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  • hazard rate

    When studying, I came across the following:
    For a continuous random variable, the hazard rate or failure rate is h(x)=f(x) divided by (1-F(x))

    Could someone explain what this is and when it is used?
    Thanks!

  • #2
    It's the density of a left-truncated distribution function.

    It can be viewed as the probability of failure at a time x given that failure has not already occured prior to x.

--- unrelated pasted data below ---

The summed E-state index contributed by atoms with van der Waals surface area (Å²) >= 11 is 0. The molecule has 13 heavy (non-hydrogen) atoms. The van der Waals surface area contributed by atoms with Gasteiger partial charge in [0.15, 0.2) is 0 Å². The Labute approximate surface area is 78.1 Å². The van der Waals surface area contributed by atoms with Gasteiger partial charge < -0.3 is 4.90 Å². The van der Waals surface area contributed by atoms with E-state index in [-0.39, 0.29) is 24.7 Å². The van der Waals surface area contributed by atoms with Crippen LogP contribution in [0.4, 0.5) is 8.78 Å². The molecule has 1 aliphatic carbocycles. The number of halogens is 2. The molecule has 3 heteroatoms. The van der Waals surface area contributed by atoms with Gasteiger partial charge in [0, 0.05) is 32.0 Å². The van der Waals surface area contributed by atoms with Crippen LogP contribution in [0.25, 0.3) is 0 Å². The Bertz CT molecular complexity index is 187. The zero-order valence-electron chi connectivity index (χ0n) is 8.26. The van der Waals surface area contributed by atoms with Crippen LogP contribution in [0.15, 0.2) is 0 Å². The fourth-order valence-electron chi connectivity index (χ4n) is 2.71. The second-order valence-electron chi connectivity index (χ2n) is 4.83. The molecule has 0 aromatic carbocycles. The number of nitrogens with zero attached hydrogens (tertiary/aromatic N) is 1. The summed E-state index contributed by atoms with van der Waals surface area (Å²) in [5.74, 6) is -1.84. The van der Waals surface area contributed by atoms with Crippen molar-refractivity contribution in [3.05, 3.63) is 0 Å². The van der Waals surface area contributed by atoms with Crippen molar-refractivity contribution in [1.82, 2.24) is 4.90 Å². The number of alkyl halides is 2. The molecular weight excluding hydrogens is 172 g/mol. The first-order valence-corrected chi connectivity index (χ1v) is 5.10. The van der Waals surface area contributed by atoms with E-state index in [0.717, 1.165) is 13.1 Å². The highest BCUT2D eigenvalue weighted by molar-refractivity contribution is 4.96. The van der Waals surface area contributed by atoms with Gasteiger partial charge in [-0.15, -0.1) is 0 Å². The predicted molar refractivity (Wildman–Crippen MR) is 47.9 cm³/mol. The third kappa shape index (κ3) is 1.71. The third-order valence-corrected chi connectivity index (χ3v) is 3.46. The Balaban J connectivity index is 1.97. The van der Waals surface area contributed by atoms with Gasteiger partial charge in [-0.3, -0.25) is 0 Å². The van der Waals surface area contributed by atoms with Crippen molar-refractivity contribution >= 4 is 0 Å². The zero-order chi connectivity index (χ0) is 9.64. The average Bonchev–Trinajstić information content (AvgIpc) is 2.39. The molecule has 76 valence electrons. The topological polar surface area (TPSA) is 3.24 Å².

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    • #3
      Hazard rate = force of mortality

      This conditional probability definition of the harard rate needs to be slightly more precise. The hazard rate becomes that probability only approximately and only in the short interval just beyond x, i.e., x + dx, after it is multiplied by dx. But the best strategy about the hazard rate is to accept instantly the idea that it is very important, because for X being the length of life, the hazard rate is the force of mortality, and, well, half of exam M is about the force of mortality.

      Yours,
      Krzys'
      Want to know how to pass actuarial exams? Go to: smartURL.it/pass

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